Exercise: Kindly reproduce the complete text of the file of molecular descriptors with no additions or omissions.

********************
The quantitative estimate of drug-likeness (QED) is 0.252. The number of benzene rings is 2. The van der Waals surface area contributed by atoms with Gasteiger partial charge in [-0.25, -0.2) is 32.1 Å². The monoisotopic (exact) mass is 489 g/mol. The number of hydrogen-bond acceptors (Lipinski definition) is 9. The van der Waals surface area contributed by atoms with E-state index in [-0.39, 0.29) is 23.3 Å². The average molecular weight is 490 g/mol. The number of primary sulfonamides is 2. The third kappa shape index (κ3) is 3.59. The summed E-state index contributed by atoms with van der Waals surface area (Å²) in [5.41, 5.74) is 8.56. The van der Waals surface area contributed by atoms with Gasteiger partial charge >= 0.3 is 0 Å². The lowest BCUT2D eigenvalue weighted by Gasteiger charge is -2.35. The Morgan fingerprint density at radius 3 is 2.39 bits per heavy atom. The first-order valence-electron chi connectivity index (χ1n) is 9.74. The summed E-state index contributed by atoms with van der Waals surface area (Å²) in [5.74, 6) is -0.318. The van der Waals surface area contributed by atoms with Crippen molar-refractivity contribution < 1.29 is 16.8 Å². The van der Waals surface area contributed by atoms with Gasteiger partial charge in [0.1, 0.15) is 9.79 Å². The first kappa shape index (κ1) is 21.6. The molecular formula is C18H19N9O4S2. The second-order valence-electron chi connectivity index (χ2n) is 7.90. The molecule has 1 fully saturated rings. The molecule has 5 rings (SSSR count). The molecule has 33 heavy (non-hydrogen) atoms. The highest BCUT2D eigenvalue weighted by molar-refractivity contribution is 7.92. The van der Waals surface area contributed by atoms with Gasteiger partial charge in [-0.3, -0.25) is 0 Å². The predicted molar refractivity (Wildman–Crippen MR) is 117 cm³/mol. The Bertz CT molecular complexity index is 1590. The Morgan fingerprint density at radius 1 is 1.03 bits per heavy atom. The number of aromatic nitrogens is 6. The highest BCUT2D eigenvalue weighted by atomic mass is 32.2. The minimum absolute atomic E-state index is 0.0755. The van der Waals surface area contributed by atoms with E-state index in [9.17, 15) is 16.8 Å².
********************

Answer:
The quantitative estimate of drug-likeness (QED) is 0.252. The number of benzene rings is 2. The van der Waals surface area contributed by atoms with Gasteiger partial charge in [-0.25, -0.2) is 32.1 Å². The monoisotopic (exact) mass is 489 g/mol. The number of hydrogen-bond acceptors (Lipinski definition) is 9. The van der Waals surface area contributed by atoms with E-state index in [-0.39, 0.29) is 23.3 Å². The average molecular weight is 490 g/mol. The number of primary sulfonamides is 2. The third kappa shape index (κ3) is 3.59. The summed E-state index contributed by atoms with van der Waals surface area (Å²) in [5.41, 5.74) is 8.56. The van der Waals surface area contributed by atoms with Gasteiger partial charge >= 0.3 is 0 Å². The lowest BCUT2D eigenvalue weighted by Gasteiger charge is -2.35. The Morgan fingerprint density at radius 3 is 2.39 bits per heavy atom. The first-order valence-electron chi connectivity index (χ1n) is 9.74. The summed E-state index contributed by atoms with van der Waals surface area (Å²) in [5.74, 6) is -0.318. The van der Waals surface area contributed by atoms with Crippen molar-refractivity contribution < 1.29 is 16.8 Å². The van der Waals surface area contributed by atoms with Gasteiger partial charge in [0.1, 0.15) is 9.79 Å². The first kappa shape index (κ1) is 21.6. The molecular formula is C18H19N9O4S2. The second-order valence-electron chi connectivity index (χ2n) is 7.90. The molecule has 1 fully saturated rings. The molecule has 5 rings (SSSR count). The molecule has 33 heavy (non-hydrogen) atoms. The highest BCUT2D eigenvalue weighted by molar-refractivity contribution is 7.92. The van der Waals surface area contributed by atoms with Gasteiger partial charge in [-0.3, -0.25) is 0 Å². The predicted molar refractivity (Wildman–Crippen MR) is 117 cm³/mol. The Bertz CT molecular complexity index is 1590. The Morgan fingerprint density at radius 1 is 1.03 bits per heavy atom. The number of aromatic nitrogens is 6. The highest BCUT2D eigenvalue weighted by atomic mass is 32.2. The minimum absolute atomic E-state index is 0.0755. The van der Waals surface area contributed by atoms with E-state index in [9.17, 15) is 16.8 Å².